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  Partner: UNT Libraries Government Documents Department
 Decade: 1920-1929
 Collection: National Advisory Committee for Aeronautics Collection
Langley Field wind tunnel apparatus

Langley Field wind tunnel apparatus

Date: October 1, 1921
Creator: Bacon, D L
Description: The difficulties experienced in properly holding thin tipped or tapered airfoils while testing on an N.P.L. type aerodynamic balance even at low air speeds, and the impossibility of holding even solid metal models at the high speeds attainable at the National Advisory Committee's wind tunnel, necessitated the design of a balance which would hold model airfoils of any thickness and at speeds up to 150 m.p.h. In addition to mechanical strength and rigidity, it was highly desirable that the balance readings should require a minimum amount of correction and mathematical manipulation in order to obtain the lift and drag coefficients and the center of pressure. The balance described herein is similar to one in use at the University of Gottingen, the main difference lying in the addition of a device for reading the center of pressure directly, without the necessity of any correction whatsoever. Details of the design and operation of the device are given.
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Similitude tests on wind sections

Similitude tests on wind sections

Date: March 1, 1921
Creator: Bacon, D L
Description: None
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Tests of rotating cylinders

Tests of rotating cylinders

Date: December 1, 1924
Creator: Reid, Elliott G
Description: Tests were made in the no. 1 wind tunnel at Langley Memorial Aeronautical Laboratory to determine the air forces acting on rotating cylinders with axes perpendicular to the direction of motion. One cylinder had a circular cross-section, the other that of a greek cross.
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Wall interference in closed type wind tunnels

Wall interference in closed type wind tunnels

Date: March 1, 1927
Creator: Higgins, George J
Description: A series of tests has been conducted by the National Advisory Committee for Aeronautics, in the variable density wind tunnel on several airfoils of different sizes and sections to determine the effect of tunnel wall interference and to determine a correction which can be applied to reduce the error caused thereby. The use of several empirical corrections was attempted with little success. The Prandtl theoretical correction gives the best results and its use is recommended for correcting closed wind tunnel results to conditions of free air.
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A warning concerning the take-off with heavy load

A warning concerning the take-off with heavy load

Date: July 1, 1927
Creator: Reid, Elliott G & Carroll, Thomas
Description: A successful take-off can be made with an airplane so heavily loaded that it cannot climb to a height greater than the span of its wings. The explanation is that the power required to maintain level flight at an altitude of the order of the wing span may be as much as 50 per cent greater than that necessary when the airplane is just clear of the ground. The failure of heavily loaded airplanes to continue climbing at the rate attained immediately after the actual take-off is a grave hazard and has resulted in great risk or catastrophe in three notable cases which are cited.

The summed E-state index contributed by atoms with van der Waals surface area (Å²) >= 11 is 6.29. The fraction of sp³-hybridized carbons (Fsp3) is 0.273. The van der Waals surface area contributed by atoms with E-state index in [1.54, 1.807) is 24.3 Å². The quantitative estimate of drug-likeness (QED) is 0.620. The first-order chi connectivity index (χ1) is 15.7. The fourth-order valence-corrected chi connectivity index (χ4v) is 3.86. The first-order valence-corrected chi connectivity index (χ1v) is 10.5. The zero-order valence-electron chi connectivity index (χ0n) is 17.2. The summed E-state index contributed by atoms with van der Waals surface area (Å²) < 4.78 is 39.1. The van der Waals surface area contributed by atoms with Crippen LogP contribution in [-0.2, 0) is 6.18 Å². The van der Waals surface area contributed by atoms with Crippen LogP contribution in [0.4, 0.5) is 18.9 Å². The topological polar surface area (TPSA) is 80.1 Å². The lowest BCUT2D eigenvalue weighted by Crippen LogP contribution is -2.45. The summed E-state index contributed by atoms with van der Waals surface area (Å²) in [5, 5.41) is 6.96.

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A study of static stability of airships

A study of static stability of airships

Date: September 1, 1924
Creator: Rizzo, Frank
Description: The first section deals with the theoretical side of statical stability of airships in general. The second section deals with preliminary tests of the model and experiments for the determination of effects due to change of tail area, aspect ratio, tail form, and tail thickness.
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Mass distribution and performance of free flight models

Mass distribution and performance of free flight models

Date: October 1, 1927
Creator: Scherberg, Max & Rhode, R V
Description: This note deals with the mass distribution and performance of free flight models. An airplane model which is to be used in free flight tests must be balanced dynamically as well as statically, e.g., it must not only have a given weight and the proper center of gravity but also a given ellipsoid of inertia. Equations which relate the motions of an airplane and its model are given. Neglecting scale effect, these equations may be used to predict the performance of an airplane, under the action of gravity alone, from data obtained in making dropping tests of a correctly balanced model.
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Notes on longitudinal stability and balance

Notes on longitudinal stability and balance

Date: April 1, 1920
Creator: Warner, E P
Description: None
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A mechanical device for illustrating airplane stability

A mechanical device for illustrating airplane stability

Date: December 1, 1921
Creator: Norton, F H
Description: An instrument is described which will illustrate completely in a qualitative sense the longitudinal stability characteristics of an airplane. The instrument is primarily of use for the lecture room, but it is hoped that ultimately it will be possible to obtain quantitative results from it.